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Theses Doctoral

Electrochemical noise limits of femtoampere-sensing, CMOS-integrated transimpedance amplifiers

Fleischer, Daniel Adam

Low-noise operational amplifiers are an important tool in the life sciences. Biosensor measurements typically rely on low-noise transimpedance amplifiers to record biological signals. Two different techniques were used to leverage the advantages of low-noise circuitry for bioelectronics.

A CMOS-integrated system for measuring redox-active substrates using electrochemical read-out at very low noise levels is presented. The system incorporates 112 amplifier channels capable of current sensing with noise levels below 1 fArms in a 3.5-Hz bandwidth. The amplifier is externally connected to a gold microelectrode with a radius of 15 µm. The amplifier enables measurement of redox-couples such as potassium ferrocyanide/ferricyanide with concentrations down to 10 nM at current levels of only 300 fA. The electrochemical noise that sets the limits of detection is also measured and analyzed based on redox mass transfer equation and electrochemical impedance spectroscopy.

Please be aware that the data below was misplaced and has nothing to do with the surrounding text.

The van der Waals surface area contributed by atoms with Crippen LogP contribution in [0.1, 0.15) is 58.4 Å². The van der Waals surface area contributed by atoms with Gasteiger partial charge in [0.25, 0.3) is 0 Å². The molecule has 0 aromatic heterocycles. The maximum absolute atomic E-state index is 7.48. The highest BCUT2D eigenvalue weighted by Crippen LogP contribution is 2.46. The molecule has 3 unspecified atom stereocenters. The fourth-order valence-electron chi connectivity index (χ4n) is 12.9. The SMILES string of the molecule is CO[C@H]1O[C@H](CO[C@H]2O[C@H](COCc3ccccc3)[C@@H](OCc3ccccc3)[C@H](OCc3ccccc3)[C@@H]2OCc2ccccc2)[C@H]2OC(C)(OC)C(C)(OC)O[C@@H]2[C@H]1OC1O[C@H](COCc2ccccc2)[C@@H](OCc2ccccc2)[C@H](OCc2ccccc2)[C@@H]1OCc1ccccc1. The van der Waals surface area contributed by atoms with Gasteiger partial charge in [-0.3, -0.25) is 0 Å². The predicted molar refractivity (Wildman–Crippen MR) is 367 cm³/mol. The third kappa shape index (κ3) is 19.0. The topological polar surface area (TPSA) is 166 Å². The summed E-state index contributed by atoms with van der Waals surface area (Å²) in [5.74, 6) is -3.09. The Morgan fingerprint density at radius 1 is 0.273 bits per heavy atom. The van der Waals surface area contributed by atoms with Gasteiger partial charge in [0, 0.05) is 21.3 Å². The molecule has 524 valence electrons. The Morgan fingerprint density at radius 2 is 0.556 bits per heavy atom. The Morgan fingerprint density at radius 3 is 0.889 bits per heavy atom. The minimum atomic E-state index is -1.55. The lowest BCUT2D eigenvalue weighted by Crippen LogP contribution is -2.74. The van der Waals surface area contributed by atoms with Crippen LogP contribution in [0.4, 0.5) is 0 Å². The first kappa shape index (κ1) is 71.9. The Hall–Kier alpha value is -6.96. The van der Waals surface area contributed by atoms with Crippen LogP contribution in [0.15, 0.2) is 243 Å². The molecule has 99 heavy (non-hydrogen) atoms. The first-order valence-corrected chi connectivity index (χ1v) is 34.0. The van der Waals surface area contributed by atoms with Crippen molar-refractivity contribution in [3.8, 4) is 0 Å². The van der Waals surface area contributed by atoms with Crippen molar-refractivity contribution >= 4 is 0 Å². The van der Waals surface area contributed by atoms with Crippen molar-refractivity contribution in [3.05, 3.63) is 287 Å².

Secondly, CMOS-integrated low noise junction field-effect transistors (JFETs) were developed in a standard 0.18-µm CMOS process. These JFETs reduce input referred flicker noise power by more than a factor of 10 when compared with equally sized n-channel MOS devices by eliminating oxide interfaces in contact with the channel. We show that this improvement in device performance translates into a factor-of-10 reduction in the input-referred noise of integrated CMOS operational amplifiers when JFET devices are used at the input.


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More About This Work

Academic Units
Electrical Engineering
Thesis Advisors
Shepard, Kenneth L.
Ph.D., Columbia University
Published Here
April 20, 2021